I agree with all of the above, mine is rigged with just minor differences. My foreguy is a block and padeye to the fordeck, more forward than Marionette's (it can also be used as a tack point for a staysail). My twing lines (yes, TWING lines) are led to a block on my sail track, and I also do not use the foreguy much, only if needed to keep the pole from bouncing around. You could set up a block on a padeye wherever works for you typically on or near the outside rail around the widest part of the boat. The length of the pole is important if you are going to race, but not so much if you are just cruising. Having it a bit longer will not hurt if just cruising, but I would not go shorter. You can always shorten it if you need to later. Any local marine store should be able to get what you need. I think someplace like West Marine sells kits as well. You could also try Annapolis Performance Sailing on-line store. Both of the above will have the parts you need. I have ordered from both with no problems. As far as the track length for the inboard end, you might check with your sailmaker. I believe the lowest you will ever need to go will be just above the bow pulpit parallel to the deck. I don't think I have ever gone any higher with the pole than 6 feet or so above the deck, but your conditions may be different and I would still go higher then that with the track. I do recommend a track rather than just a ring for better control of the sail, but if just cruising it may not be an issue for you. Another consideration might be whether or not you have a second ring for a whisker pole like I do, which is maybe two or three feet above the deck.

Yankee Dolphin Hull # 203

Posted: 10 Aug 2007 at 10:33am
Just thought of a couple other things, when deciding where to put your twings, keep in mind their function. They will keep the lead position forward on the guy so there is a downward angle to help keep the tack at the pole and keep the pole from raising upward uncontrolably. They will also keep the guy off the shrouds (can be a lot of pressure) when the pole is all the way forward when reaching. Another way of setting it up is to use a pair of snatch blocks instead of the twing lines and simply open them up to release or return guy. We did it this way on a 40' boat I used to race on. Of course we had a mast man that could easily do this on a gibe. He would open one side and let it out (the old guy), and put the new guy in the other side. This method might be more difficult to use, but easier to install. You can also forget about the twings, and just use a foreguy. Depends on your needs. I think the twing lines are the way to go though.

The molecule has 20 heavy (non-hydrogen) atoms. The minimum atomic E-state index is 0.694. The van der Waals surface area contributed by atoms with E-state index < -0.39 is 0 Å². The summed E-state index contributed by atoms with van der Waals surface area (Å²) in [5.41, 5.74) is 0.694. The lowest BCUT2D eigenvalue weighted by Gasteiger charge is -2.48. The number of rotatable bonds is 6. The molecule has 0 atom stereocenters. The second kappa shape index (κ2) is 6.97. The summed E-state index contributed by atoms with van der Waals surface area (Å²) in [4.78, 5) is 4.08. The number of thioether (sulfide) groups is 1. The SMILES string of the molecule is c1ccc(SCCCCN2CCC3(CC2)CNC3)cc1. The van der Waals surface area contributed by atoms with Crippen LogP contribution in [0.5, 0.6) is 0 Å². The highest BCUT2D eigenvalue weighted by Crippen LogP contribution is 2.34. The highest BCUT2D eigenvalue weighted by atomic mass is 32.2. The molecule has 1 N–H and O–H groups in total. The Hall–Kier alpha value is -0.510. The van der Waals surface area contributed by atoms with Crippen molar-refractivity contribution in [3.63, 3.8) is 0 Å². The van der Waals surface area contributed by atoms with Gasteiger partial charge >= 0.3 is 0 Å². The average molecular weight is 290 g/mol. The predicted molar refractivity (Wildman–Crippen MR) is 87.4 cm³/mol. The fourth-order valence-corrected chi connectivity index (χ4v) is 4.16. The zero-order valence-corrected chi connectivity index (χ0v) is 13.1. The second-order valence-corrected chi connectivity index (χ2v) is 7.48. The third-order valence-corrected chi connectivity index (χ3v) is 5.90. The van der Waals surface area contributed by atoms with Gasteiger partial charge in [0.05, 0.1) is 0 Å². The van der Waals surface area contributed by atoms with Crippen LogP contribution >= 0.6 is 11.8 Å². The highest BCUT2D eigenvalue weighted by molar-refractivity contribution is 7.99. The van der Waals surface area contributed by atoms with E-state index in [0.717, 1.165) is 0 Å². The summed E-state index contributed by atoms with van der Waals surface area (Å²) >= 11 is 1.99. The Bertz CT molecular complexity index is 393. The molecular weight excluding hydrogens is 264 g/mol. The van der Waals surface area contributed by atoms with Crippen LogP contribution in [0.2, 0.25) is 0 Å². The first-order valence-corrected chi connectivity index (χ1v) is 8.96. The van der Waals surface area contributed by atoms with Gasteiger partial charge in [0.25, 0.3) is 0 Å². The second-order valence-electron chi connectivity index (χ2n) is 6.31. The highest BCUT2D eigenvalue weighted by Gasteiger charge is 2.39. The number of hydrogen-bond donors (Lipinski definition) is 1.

Yankee Dolphin Hull # 203

Posted: 10 Aug 2007 at 8:16pm
On Marionette our bronze genoa track on top of the toe rail only goes to a point about even with the forward edge of the coaming - this is a problem when close reaching with our 140% in that I can't get the lead block as far forward as I would like - and of course I have no track to which I can attach a twing block. I have often thought I would put on a new section of bronze track forward but just can't stand the idea of putting more holes through the toe rail and that wood clamp and end up with still more weeping bolts, etc

So, the rope loop ties at the shrouds are the answer for us. Its a good location for the guy lead and being able to use them for the vang preventer is a bonus. Also, we have 2 rings as well - once the pole got away from us and the forward end got in the water. The pressure bent the mast ring and we were lucky to have that other ring


Posted: 11 Aug 2007 at 7:42am
Thanks to everyone for your suggestions; I think there's plenty info to get my spinnaker flying now! A friend suggested buying an adjustable whisker pole, (6' to 16' ) instead of building my own spinn pole. I'm just a cruiser at this point. I guess the whisker pole could be used for the chute or any headsails.

Posted: 11 Aug 2007 at 8:34am
You may have problems using a whisker pole as the bending/compression loads for a chute are pretty high especially for those whisker poles that have a slip ring design. A locking pin design whisker pole would be better, but even so, it might be worth getting some 'free advice' from your local sailmaker


Posted: 11 Aug 2007 at 2:34pm
I would not recommend the whisker pole. By the time you buy the heavy duty whisker pole you would need for the chute, you could probably make up a spin. pole and get a lighter whisker pole. Also, you can use the spin. pole for both as well, and it would be more reliable since whisker poles are usually adjustable. Alot of pressure on the chute! You also might note that the length requirement of both poles is the some for most racing fleets. If that is a future consideration.

Yankee Dolphin Hull # 203

1 [Home] [A History] [Technical] [Restorations] [Stories] [Forum]
[Members Only] [Links] [Marine Weather] [Local Weather] [Contact Us]

© Copyright 2007. All Rights Reserved.

Website Design by EasyWebCreations.com & Powered by ASP Hosting